The present Core C (Cryopreservation and Stem Cell Biology Core), evolved from a predecessor devoted strictly to cryopreservation. Core C is far more sophisticated than its predecessor, and is already in full operation. The recent development of inducible pluripotent stem cell technology permits the regeneration of whole mice from individual cells with specific phenotypes, including cells identified through mutagenesis and phenotypic screening. The potential to screen the mammalian genome in depth for cell-autonomous phenotypes will be exploited in Project 1. Toward this end, the Core has already developed reprogrammable mice to facilitate the induction of iPS cells from a small population of MEFs selected for resistance to infection by Rift Valley Fever Virus (RVFV). Dedifferentiation is now routinely accomplished in our lab using doxycycline, once phenotypes of interest have been identified in mouse embryonic fibroblasts (MEFs). We will likely apply the same methodology to other cell types as well, including macrophages. Core C has already shown that mutagenized MEFs can be used to produce IPS cells, and in turn to produce viable mice that yield germline transmission of ENU-induced mutations. Other techniques have also been perfected to support the efforts of Project 1, and the exchange of mice between Osaka and Dallas. These include the use of intracytoplasmic sperm injection (ICSl) to force mapping crosses in low fertility strains, and the cryostorage of sperm, embryos, and IPS clones as needed for our collective work. A specialized facility for all of these techniques is essential for the success of Project 1, and the Program Project as a whole. This Core will facilitate the exchange of mice between Dallas and Osaka.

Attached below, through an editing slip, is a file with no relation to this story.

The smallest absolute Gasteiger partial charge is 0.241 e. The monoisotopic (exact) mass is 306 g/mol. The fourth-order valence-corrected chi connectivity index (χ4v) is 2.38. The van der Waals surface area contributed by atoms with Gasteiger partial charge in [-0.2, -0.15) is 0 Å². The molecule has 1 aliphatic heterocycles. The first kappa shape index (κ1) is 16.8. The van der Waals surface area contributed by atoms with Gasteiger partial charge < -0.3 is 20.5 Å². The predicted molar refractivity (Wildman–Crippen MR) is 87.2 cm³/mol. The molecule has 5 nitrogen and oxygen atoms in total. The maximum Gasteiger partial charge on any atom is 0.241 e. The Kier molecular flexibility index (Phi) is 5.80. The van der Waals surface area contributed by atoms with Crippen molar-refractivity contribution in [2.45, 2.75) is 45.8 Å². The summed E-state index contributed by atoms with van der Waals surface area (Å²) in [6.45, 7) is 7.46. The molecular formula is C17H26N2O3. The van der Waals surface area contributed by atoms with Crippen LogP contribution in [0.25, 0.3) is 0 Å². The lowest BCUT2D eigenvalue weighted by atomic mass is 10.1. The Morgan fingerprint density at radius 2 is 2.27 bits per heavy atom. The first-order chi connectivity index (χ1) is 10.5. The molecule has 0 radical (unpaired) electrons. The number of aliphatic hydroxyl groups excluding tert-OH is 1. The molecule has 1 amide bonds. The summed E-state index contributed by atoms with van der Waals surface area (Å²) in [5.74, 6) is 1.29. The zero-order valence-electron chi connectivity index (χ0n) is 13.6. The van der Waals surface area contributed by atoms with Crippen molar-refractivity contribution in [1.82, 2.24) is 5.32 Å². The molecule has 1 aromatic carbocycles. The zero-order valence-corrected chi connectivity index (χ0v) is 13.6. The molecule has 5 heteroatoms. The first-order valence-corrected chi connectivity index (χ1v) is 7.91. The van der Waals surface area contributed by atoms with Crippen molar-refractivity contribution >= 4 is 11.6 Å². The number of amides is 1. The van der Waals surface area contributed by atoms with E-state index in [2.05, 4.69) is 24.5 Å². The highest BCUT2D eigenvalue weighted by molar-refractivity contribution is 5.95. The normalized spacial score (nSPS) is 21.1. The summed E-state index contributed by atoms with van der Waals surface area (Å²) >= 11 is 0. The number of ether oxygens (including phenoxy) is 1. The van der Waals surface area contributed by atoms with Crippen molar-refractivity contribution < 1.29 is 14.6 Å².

Public Health Relevance

Core C has a dual function, permitting ultra-high efficiency mutagenesis of the mouse genome to find key proteins in the viral response and permitting rapid exchange of mice between Osaka and La Jolla. Both of these functions will contribute to public health by allowing the discovery of genes that impede viral proliferation and genes that are essential for it. This will allow deeper understanding of how viral infections progress and how they can be thwarted.

Agency
National Institute of Health (NIH)
Institute
National Institute of Allergy and Infectious Diseases (NIAID)
Type
Research Program Projects (P01)
Project #
5P01AI070167-08
Application #
8678823
Study Section
Special Emphasis Panel (ZAI1)
Project Start
Project End
Budget Start
2014-07-01
Budget End
2015-06-30
Support Year
8
Fiscal Year
2014
Total Cost
Indirect Cost
City
Dallas
State
TX
Country
United States
Zip Code
75390
Goto, Akira; Okado, Kiyoshi; Martins, Nelson et al. (2018) The Kinase IKK? Regulates a STING- and NF-?B-Dependent Antiviral Response Pathway in Drosophila. Immunity 49:225-234.e4
Maeda, Kazuhiko; Akira, Shizuo (2017) Regulation of mRNA stability by CCCH-type zinc-finger proteins in immune cells. Int Immunol 29:149-155
Satoh, Takashi; Nakagawa, Katsuhiro; Sugihara, Fuminori et al. (2017) Identification of an atypical monocyte and committed progenitor involved in fibrosis. Nature 541:96-101
Kozaki, Tatsuya; Komano, Jun; Kanbayashi, Daiki et al. (2017) Mitochondrial damage elicits a TCDD-inducible poly(ADP-ribose) polymerase-mediated antiviral response. Proc Natl Acad Sci U S A 114:2681-2686
Mager, Lukas Franz; Koelzer, Viktor Hendrik; Stuber, Regula et al. (2017) The ESRP1-GPR137 axis contributes to intestinal pathogenesis. Elife 6:
Mussabekova, Assel; Daeffler, Laurent; Imler, Jean-Luc (2017) Innate and intrinsic antiviral immunity in Drosophila. Cell Mol Life Sci 74:2039-2054
Kuhn, Lauriane; Majzoub, Karim; Einhorn, Evelyne et al. (2017) Definition of a RACK1 Interaction Network in Drosophila melanogaster Using SWATH-MS. G3 (Bethesda) 7:2249-2258
Takahama, Michihiro; Fukuda, Mitsunori; Ohbayashi, Norihiko et al. (2017) The RAB2B-GARIL5 Complex Promotes Cytosolic DNA-Induced Innate Immune Responses. Cell Rep 20:2944-2954
Lamiable, Olivier; Arnold, Johan; de Faria, Isaque Joao da Silva et al. (2016) Analysis of the Contribution of Hemocytes and Autophagy to Drosophila Antiviral Immunity. J Virol 90:5415-5426
Marques, JoĆ£o T; Imler, Jean-Luc (2016) The diversity of insect antiviral immunity: insights from viruses. Curr Opin Microbiol 32:71-76

Showing the most recent 10 out of 87 publications